Summary and book reviews of If a Tree Falls at Lunch Period by Gennifer Choldenko

If a Tree Falls at Lunch Period

by Gennifer Choldenko

If a Tree Falls at Lunch Period
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  • First Published:
    Sep 2007, 224 pages
    Paperback:
    Apr 2009, 224 pages

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Book Reviewed by:
Jo Perry

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Book Summary

Two worlds collide in one compelling story set in a suburban American middle-school. Kirsten's world is crumbling. Her parents are barely speaking to one another and her best friend has come under the spell of the queen bee Brianna. Walker's goal is to survive the new very white private school his mom has sent him to because she thinks he's going to screw up like his cousin. Ages 12+.

Two kids. Two lives.

For Kirsten the world is crumbling. Her parents are barely speaking to one another and her best friend has come under the spell of the queen bee Brianna. Only Kirsten's younger science-geek sister is on her side.

For Walker the goal is to survive the new very white private school his mom has sent him to because she thinks he's going to screw up like his cousin.

"Don't have to worry, Momma, before I go bad I'll let you know, send a Hallmark card ready made for the occasion...on the eve your son messes up."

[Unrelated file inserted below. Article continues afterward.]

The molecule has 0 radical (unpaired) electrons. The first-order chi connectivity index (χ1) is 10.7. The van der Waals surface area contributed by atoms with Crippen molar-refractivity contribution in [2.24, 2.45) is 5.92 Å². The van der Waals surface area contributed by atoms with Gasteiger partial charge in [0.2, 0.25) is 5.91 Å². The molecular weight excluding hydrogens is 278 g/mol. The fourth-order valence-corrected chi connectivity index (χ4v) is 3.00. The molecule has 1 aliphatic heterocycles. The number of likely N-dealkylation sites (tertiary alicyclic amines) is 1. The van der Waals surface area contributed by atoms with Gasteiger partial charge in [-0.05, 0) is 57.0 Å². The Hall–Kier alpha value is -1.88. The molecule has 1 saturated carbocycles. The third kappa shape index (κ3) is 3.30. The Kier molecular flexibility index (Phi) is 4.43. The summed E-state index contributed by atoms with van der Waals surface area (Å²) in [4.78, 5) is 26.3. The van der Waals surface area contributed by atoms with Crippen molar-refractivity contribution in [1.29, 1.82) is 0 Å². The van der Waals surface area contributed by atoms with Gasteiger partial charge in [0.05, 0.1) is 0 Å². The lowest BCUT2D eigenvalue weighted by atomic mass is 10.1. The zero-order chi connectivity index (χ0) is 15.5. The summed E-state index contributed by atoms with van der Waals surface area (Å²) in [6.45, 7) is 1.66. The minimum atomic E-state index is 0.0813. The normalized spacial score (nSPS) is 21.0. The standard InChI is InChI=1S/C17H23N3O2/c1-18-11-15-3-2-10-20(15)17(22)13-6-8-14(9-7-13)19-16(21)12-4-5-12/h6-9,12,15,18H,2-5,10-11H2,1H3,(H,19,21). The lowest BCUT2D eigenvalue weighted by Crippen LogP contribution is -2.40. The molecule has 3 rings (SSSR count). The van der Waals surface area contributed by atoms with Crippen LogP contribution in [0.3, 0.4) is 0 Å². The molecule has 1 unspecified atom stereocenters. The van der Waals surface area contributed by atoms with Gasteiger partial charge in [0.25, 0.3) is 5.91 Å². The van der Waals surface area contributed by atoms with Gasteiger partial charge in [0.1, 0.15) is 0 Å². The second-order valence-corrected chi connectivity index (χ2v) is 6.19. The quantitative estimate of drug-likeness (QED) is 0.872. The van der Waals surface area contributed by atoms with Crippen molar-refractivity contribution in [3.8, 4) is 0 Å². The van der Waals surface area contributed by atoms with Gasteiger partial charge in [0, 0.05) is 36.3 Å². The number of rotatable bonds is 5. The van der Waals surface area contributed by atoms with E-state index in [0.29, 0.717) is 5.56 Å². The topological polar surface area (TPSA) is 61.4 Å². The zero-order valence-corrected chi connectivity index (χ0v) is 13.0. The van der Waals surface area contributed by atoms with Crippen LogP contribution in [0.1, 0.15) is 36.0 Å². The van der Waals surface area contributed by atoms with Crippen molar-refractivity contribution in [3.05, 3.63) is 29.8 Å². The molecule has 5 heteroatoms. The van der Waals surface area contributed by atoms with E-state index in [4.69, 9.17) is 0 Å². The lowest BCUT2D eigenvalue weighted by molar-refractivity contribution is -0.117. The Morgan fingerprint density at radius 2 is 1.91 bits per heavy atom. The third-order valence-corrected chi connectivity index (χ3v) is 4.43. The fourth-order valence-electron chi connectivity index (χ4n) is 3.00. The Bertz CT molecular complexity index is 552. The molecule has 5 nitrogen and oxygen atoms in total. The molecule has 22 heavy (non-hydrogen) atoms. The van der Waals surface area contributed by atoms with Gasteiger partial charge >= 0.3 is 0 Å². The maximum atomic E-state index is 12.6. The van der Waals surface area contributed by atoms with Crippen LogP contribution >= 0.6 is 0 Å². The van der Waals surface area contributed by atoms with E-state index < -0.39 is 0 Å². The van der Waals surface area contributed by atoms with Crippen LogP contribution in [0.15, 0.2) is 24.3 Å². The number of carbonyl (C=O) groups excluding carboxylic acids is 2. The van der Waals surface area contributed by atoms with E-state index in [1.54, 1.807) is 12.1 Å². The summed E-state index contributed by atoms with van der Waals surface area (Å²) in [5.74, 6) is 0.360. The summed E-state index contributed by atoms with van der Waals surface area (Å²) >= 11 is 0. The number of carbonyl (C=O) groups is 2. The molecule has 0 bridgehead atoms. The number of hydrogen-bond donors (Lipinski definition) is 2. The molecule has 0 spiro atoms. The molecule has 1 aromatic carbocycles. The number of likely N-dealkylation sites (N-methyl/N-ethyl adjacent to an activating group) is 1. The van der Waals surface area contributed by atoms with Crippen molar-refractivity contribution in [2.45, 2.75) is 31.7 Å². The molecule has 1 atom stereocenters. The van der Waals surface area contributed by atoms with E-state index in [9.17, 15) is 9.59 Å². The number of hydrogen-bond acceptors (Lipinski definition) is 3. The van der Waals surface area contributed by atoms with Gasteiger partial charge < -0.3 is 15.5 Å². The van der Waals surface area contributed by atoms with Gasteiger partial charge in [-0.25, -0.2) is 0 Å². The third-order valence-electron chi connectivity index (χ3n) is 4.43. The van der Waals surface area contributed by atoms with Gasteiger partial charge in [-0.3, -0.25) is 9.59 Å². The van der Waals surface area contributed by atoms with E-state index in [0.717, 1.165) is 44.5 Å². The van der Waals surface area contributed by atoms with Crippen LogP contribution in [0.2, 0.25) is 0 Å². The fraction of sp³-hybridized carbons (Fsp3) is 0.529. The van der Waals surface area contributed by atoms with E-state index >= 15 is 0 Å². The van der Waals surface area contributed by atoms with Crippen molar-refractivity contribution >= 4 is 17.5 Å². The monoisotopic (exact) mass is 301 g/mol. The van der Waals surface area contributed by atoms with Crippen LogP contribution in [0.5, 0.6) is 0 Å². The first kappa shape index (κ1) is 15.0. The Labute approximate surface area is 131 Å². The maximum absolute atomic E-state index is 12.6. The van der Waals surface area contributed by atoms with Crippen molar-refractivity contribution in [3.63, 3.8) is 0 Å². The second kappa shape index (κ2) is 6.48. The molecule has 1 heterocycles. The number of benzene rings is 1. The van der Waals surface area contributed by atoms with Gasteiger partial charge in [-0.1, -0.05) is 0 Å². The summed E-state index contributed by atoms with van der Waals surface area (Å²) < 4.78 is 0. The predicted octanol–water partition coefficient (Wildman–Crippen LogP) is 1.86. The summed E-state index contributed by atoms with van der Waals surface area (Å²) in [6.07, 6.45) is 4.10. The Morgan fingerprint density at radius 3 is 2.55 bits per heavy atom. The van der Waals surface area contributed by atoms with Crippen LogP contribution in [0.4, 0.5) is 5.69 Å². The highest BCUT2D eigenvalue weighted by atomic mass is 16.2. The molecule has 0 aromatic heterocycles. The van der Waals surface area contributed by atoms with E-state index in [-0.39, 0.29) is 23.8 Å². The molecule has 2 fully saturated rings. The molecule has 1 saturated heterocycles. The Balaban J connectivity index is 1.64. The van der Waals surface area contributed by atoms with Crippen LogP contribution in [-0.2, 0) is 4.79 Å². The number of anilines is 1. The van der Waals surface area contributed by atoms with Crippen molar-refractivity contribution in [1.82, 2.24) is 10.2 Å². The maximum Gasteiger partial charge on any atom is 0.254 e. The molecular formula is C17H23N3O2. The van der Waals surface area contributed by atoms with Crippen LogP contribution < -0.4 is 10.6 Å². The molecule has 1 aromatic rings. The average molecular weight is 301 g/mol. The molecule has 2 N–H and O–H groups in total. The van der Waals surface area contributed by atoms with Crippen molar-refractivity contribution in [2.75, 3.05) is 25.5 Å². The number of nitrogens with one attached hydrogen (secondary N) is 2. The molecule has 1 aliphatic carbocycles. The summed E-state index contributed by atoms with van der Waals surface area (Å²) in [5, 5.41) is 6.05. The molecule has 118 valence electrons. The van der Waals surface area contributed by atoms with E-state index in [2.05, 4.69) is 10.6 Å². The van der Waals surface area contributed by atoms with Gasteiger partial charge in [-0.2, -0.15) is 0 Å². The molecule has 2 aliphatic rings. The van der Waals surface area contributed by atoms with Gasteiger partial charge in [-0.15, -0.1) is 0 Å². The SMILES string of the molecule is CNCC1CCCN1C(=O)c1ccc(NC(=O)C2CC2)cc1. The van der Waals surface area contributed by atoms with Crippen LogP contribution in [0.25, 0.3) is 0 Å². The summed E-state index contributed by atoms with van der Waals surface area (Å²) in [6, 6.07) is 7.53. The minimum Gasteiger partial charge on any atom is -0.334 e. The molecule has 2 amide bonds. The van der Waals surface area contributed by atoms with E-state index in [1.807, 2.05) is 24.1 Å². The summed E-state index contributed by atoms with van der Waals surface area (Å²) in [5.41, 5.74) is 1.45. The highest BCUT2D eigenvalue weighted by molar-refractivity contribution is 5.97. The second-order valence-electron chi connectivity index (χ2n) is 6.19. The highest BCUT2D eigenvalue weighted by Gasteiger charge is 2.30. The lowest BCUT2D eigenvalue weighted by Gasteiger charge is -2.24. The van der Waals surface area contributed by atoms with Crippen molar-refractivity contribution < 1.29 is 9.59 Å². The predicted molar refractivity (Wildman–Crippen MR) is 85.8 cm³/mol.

But Walk is a good kid. So is his new friend, Matteo, though no one knows why Matteo will do absolutely anything that hot blond Brianna asks of him.

Two worlds collide in one compelling story. Then suddenly Kirsten discovers something that shakes them to their core...

"You knew all along," Walk says.

"No, I didn't."

"You're lying. You found out and then you told the whole world..."

Two
Walk

C'mon!" Walk yells back to the big white girl Kirsta? Kristal? Whatever her name is.

He races down the hall and kills the stairs. His feet are burning; doors, lockers, kids are flying by.

He knows where the class is because he and his momma, Sylvia, walked the schedule last week. He can't be late. Not on the first day.

The bell rings.

He's late.

Walk slides into an empty seat Matteo saved for him. Matteo is the only kid he knows here.

The girl is behind him breathing like somebody better dial 9-1-1.

The old guy up there with the belly and the long hair? Must be Balderis, the history teacher. The man's all red like a pimple—even his ears and his nose are red. He opens his mouth like he's going for the slaughter, then shuts it again, shakes his head, takes a deep breath, and starts over. "Your name is?"

Sweat pours down Walk's back. "Walker Jones."

"And yours?" Balderis looks at the girl.

"Kirsten ...

Please be aware that this discussion guide may contain spoilers!
Discussion Questions

  1. When Kirsten’s mom lets Kirsten out at the drop-off, what does Kirsten’s mom do that surprises Kirsten?
  2. Why did Kirsten and Walk have to go to school on a Saturday?
  3. Who stands up for Kirsten when she is accused of stealing Balderis’s wallet? Why do you think this person takes Kirsten’s side?
  4. Why is Sylvia worried about Jamal? What does Walk think Jamal is selling?